RoundTable Politics is more than just a name; it's a way of life. When I find myself at a political juncture – whether that be choosing a candidate, a policy or any other critical problem affecting our nation – I prefer to listen to all sides of the issue. I choose to "come to the table" – a table where ideas and beliefs differ – rather than sit in another room, surrounded by like-minded individuals. Proverbs 27:17 says "iron sharpens iron, and one man sharpens another." While this is true for life, I believe such a verse would differ in a political bible. Two Republicans will not sharpen one another intellectually, no more than two Democrats would. You must be willing to listen to both sides, for only then can you be politically informed – only then can you become enlightened. That doesn't mean we shouldn't have beliefs that affect our decisions. But I believe we should allow differences to sharpen our core beliefs – making them stronger in the process.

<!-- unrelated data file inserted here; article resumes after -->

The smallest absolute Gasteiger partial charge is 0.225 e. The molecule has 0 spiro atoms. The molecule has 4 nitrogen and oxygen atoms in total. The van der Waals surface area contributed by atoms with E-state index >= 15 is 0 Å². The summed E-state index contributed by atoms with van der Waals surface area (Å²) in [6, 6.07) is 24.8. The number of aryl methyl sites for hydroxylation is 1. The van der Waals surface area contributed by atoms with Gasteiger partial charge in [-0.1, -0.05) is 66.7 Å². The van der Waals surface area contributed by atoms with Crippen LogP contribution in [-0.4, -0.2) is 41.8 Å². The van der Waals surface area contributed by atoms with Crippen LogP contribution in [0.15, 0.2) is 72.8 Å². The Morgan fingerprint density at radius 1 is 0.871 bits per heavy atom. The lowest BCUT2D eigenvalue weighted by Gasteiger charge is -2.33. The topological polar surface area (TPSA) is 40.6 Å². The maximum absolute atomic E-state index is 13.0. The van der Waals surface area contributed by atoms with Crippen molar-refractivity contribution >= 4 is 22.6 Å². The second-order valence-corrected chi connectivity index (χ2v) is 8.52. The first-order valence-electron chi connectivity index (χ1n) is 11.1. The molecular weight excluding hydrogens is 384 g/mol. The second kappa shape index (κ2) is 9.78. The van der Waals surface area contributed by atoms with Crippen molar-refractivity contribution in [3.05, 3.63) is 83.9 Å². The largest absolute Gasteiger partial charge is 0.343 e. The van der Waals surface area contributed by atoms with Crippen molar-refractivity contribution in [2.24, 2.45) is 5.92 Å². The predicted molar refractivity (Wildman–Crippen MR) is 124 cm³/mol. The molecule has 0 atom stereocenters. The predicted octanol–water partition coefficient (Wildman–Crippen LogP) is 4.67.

RoundTable Politics also represents a duty that we are committed to – seeking the truth. Like the Knights of the Round Table, we have our differences, yet we strive to obtain something greater than ourselves – much like those who searched for the Holy Grail. It's an endless quest that we can't complete, but we can ill afford to remove ourselves from it.
If we are committed to finding truth, we must be committed to the RoundTable. We can't shut people out because we don't like what they say. We must allow them to sit down and have a voice. In doing so, we can change their minds in the process.
Jordan Kirkland | Editor